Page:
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Haas F1 Team

'Very difficult' for Haas to reverse driver policy - Steiner

The Haas Formula 1 team fielded an experienced driver line-up this year, moving away from the philosophy of having youth in the team.

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Haas Team Principal Guenther Steiner has admitted that it would be “very difficult” for his team to field two rookie drivers in Formula 1 again.

The American squad commenced the 2021 campaign with a duo of rookies in Mick Schumacher and Nikita Mazepin.

It marked a difficult year for Haas who spent the season at the rear of the grid with an uncompetitive VF-21 car.

Mazepin was dropped ahead of the 2022 season following Russia's invasion of Ukraine which saw Kevin Magnussen return to the outfit.

Haas opted for further experience this year by dropping Schumacher for Nico Hulkenberg who made an F1 comeback after two years on the sidelines.

Both Magnussen and Hulkenberg will see their contracts expire at the end of next year but Steiner has played down the possibility of returning to a line-up consisting of youth.

“[It would be] very difficult,” Steiner told media including RacingNews365.

I mean, I think we learned enough to say that two rookies is more than a handful. It would be very difficult.”

Lack of testing time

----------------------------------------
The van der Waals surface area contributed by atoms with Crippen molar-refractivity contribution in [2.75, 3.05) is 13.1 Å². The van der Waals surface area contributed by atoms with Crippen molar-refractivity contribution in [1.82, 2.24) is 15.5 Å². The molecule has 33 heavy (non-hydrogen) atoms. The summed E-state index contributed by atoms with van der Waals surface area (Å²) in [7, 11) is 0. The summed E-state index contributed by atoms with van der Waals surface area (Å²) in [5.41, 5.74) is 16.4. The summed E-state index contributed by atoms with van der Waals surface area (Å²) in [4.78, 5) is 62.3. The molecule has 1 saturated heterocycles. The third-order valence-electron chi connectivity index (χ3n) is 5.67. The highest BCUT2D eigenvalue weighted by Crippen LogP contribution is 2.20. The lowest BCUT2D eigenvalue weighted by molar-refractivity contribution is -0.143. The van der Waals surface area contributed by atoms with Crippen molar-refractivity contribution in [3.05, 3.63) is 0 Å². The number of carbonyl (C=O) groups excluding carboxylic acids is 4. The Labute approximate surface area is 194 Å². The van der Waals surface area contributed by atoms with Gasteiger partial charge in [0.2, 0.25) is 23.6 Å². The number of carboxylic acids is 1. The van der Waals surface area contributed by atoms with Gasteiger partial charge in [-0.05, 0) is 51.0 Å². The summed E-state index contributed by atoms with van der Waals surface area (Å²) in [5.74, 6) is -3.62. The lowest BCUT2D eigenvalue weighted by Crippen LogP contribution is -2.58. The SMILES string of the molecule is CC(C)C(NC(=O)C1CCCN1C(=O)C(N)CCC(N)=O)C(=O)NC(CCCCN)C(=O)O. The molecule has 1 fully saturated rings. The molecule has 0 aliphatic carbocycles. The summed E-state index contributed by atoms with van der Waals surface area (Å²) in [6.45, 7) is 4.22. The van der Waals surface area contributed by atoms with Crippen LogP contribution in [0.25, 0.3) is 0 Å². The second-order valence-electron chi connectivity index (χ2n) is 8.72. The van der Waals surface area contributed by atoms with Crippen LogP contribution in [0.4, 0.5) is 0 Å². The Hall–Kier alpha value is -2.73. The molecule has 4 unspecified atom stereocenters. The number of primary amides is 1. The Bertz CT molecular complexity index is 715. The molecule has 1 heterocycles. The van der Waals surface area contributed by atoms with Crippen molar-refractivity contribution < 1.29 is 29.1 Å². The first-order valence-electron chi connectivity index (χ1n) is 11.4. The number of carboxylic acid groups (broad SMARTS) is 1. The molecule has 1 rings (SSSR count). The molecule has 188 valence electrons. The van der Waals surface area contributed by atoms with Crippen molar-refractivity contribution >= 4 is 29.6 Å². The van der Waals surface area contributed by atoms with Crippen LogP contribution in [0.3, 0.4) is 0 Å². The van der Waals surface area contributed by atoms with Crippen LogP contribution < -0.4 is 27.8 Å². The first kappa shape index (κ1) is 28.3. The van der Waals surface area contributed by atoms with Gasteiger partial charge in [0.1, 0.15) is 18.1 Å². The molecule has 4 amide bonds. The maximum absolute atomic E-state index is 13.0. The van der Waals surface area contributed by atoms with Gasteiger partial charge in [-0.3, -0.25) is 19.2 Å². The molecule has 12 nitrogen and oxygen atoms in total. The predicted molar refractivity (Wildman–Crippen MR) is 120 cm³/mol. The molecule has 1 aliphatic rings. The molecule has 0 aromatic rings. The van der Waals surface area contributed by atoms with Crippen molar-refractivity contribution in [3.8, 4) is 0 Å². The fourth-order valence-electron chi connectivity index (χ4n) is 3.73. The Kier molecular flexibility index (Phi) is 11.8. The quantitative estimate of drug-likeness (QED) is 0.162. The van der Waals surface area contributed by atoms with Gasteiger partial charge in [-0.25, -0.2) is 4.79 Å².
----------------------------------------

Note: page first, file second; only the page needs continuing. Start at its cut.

Haas gave two free practice outings to Ferrari junior driver Oliver Bearman this year as part of the mandatory rookie sessions every team must provide.

The rule was introduced to compensate for the lack of opportunities young drivers have with reduced pre-season testing and the abolishment of in-season outings.

When asked if young drivers are given enough testing chances, Steiner stated: “What is enough?

“Obviously you can say, no, but then again, we don't want testing because then we go out and test the cars and spend money, money, money.

“So I think now what a lot of these drivers are doing, they're running with the older cars. These older cars, they're still pretty fast cars.

“I think they can make experience that way if a manufacturer pushes a young driver.

“So they've got the opportunity there. And then you have got FP1s, but obviously, would the drivers like to have more possibility to learn about F1? Sure.

“It is what it is and I think with the compromise that they can run two-year-old cars, I think we are fine.”

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